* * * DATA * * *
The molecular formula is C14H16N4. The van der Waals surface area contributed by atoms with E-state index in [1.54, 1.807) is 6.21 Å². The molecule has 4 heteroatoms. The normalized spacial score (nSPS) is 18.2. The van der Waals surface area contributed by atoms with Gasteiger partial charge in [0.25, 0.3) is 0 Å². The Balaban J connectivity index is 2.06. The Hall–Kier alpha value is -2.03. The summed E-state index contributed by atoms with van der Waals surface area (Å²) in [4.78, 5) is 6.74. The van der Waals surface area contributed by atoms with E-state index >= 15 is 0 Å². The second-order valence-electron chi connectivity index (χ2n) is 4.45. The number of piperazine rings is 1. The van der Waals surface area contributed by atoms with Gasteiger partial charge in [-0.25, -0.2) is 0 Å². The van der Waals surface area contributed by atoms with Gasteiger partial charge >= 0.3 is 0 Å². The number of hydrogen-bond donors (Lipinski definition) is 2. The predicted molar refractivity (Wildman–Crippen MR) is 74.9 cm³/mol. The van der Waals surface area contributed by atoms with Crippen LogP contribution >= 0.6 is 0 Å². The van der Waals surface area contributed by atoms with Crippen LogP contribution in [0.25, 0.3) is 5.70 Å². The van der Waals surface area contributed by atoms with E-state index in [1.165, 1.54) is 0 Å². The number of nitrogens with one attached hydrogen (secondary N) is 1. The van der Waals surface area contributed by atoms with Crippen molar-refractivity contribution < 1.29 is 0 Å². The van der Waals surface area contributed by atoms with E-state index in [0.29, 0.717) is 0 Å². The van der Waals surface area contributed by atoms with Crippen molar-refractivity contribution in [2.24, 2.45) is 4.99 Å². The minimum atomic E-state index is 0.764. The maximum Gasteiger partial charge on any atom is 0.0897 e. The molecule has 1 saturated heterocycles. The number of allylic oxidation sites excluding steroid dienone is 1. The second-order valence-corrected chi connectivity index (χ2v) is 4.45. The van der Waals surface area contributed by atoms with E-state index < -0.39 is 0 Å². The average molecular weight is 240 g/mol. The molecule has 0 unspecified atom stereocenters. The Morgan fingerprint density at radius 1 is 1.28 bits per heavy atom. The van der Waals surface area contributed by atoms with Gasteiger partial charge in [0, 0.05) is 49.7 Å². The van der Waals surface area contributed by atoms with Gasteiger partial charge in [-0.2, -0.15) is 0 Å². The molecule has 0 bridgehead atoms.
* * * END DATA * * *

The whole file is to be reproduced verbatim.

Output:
The molecular formula is C14H16N4. The van der Waals surface area contributed by atoms with E-state index in [1.54, 1.807) is 6.21 Å². The molecule has 4 heteroatoms. The normalized spacial score (nSPS) is 18.2. The van der Waals surface area contributed by atoms with Gasteiger partial charge in [0.25, 0.3) is 0 Å². The Balaban J connectivity index is 2.06. The Hall–Kier alpha value is -2.03. The summed E-state index contributed by atoms with van der Waals surface area (Å²) in [4.78, 5) is 6.74. The van der Waals surface area contributed by atoms with E-state index >= 15 is 0 Å². The second-order valence-electron chi connectivity index (χ2n) is 4.45. The number of piperazine rings is 1. The van der Waals surface area contributed by atoms with Gasteiger partial charge in [-0.25, -0.2) is 0 Å². The van der Waals surface area contributed by atoms with Gasteiger partial charge >= 0.3 is 0 Å². The number of hydrogen-bond donors (Lipinski definition) is 2. The predicted molar refractivity (Wildman–Crippen MR) is 74.9 cm³/mol. The van der Waals surface area contributed by atoms with Crippen LogP contribution >= 0.6 is 0 Å². The van der Waals surface area contributed by atoms with Crippen LogP contribution in [0.25, 0.3) is 5.70 Å². The van der Waals surface area contributed by atoms with E-state index in [1.165, 1.54) is 0 Å². The number of nitrogens with one attached hydrogen (secondary N) is 1. The van der Waals surface area contributed by atoms with Crippen molar-refractivity contribution < 1.29 is 0 Å². The van der Waals surface area contributed by atoms with E-state index in [0.29, 0.717) is 0 Å². The van der Waals surface area contributed by atoms with Crippen molar-refractivity contribution in [2.24, 2.45) is 4.99 Å². The minimum atomic E-state index is 0.764. The maximum Gasteiger partial charge on any atom is 0.0897 e. The molecule has 1 saturated heterocycles. The number of allylic oxidation sites excluding steroid dienone is 1. The second-order valence-corrected chi connectivity index (χ2v) is 4.45. The van der Waals surface area contributed by atoms with E-state index < -0.39 is 0 Å². The average molecular weight is 240 g/mol. The molecule has 0 unspecified atom stereocenters. The Morgan fingerprint density at radius 1 is 1.28 bits per heavy atom. The van der Waals surface area contributed by atoms with Gasteiger partial charge in [0, 0.05) is 49.7 Å². The van der Waals surface area contributed by atoms with Gasteiger partial charge in [-0.2, -0.15) is 0 Å². The molecule has 0 bridgehead atoms.